By Sarah Mac Donald - 11 June, 2015
Bishops listen to "heart rending" testimony from Syrian Catholic Archbishop of Iraqi city of Mosul on the plight of his people.
The Syrian Catholic Archbishop of the beleaguered Iraqi city of Mosul has urged the people of Ireland to welcome more refugees fleeing terrible persecution at the hands of ISIS.
On Wednesday afternoon, Archbishop Yohanna Petros Mouche spoke to the Irish bishops who were attending their annual summer general meeting in Maynooth.
Speaking to the media yesterday evening, the Primate of All Ireland, Archbishop Eamon Martin said, “One of the things which the archbishop challenged us about is the possibility of Ireland welcoming some of the refugees from among his people.”
Archbishop Martin said the testimony from Archbishop Mouche had brought home to him what Christians are enduring in Iraq.
“There is a big difference between reading something in the newspaper or even seeing it on television and actually meeting someone who is living through this situation – it was heart rending to hear him tell stories about his people, how they have been displaced, how they live their lives in fear and how difficult it is for them to get the message out about what is happening there.”
Describing the desperate plight of his people to the bishops, Archbishop Mouche told them, “We have sacrificed everything for our faith. Our people have lost everything, simply because they are Christians.”
He continued, “This is a time of terrible insecurity, with little hope of a peaceful resolution to the crisis in the near future. The Christian community in Iraq is aware that fellow Christians in Ireland and throughout the world are praying for them in their time of need. With so many people praying for us, it reminds us that God cannot forget us.”
Archbishop Mouche explained that, “The material needs of the thousands of displaced individuals and families are acute and wide-ranging. In addition to the basic necessities of food and clothing, housing is urgently needed to ensure that families can stay together.”
“Doctors and nurses, as well as medicines and other equipment, are needed to protect the health of those living in these very difficult conditions. Children and young people need access to education. This is crucial to their future, and extremely difficult without the infrastructure and resources required.”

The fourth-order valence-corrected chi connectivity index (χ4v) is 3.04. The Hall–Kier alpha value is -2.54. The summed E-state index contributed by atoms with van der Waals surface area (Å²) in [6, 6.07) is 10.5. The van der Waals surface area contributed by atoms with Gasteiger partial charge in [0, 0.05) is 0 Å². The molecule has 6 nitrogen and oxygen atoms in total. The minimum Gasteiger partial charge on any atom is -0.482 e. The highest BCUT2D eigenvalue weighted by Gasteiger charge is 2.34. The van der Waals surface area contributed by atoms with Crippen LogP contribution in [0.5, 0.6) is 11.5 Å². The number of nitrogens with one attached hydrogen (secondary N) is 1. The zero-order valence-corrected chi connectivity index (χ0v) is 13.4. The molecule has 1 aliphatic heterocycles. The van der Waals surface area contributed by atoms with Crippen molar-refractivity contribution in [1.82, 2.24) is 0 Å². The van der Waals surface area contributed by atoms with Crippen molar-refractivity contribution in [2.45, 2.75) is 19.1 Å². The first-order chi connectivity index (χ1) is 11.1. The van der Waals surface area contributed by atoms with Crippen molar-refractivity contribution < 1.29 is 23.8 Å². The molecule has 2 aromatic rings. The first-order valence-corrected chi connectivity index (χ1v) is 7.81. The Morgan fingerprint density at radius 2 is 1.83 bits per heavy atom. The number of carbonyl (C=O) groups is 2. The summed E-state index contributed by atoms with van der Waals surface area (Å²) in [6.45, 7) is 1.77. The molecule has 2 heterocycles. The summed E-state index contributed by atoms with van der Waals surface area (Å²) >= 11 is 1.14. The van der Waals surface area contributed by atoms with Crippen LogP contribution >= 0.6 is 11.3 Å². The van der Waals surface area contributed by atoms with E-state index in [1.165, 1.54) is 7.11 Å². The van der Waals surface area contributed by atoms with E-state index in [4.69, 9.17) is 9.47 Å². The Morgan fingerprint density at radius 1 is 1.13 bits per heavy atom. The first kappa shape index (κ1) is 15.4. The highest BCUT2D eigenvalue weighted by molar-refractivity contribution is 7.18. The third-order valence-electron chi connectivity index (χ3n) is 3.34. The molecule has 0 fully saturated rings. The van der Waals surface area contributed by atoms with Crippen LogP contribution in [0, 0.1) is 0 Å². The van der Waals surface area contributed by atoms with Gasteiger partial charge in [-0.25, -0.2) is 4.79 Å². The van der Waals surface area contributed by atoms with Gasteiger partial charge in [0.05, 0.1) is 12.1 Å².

He said the Iraqi Christian community would welcome any assistance from the Government and people of Ireland, “to support the resettlement of refugees to allow families to stay together and provide young people with access to education.”
He emphasised that while he does not wish to see his people forced to leave Iraq, the first priority in this time of crisis must be to protect the life, security and future of the Iraqi population.
Many of those who have fled as refugees to neighbouring countries are now living in conditions of extreme hardship.
Archbishop Eamon Martin said the bishops had agreed to use “whatever offices we can through, for example Trócaire, and our contacts with the Government, to encourage our Government to do more and to look at the situation”.
Bishop Denis Nulty of Kildare & Leighlin described the Iraqi archbishop’s testimony as “very moving”.
“We all see the pictures on our television but meeting the archbishop – who is living with displaced people in the northern part of Iraq – it challenges us to do something.”
He added, “I know that we look forward to welcoming 300 families but it is very small – a drop in the ocean.”
Archbishop Eamon Martin explained that the bishops were part of a large delegation of people who discussed this issue just a few weeks ago with political representatives.
“There certainly was a sense that our public representatives are listening and they want to hear – but that has to be translated into action,” he said.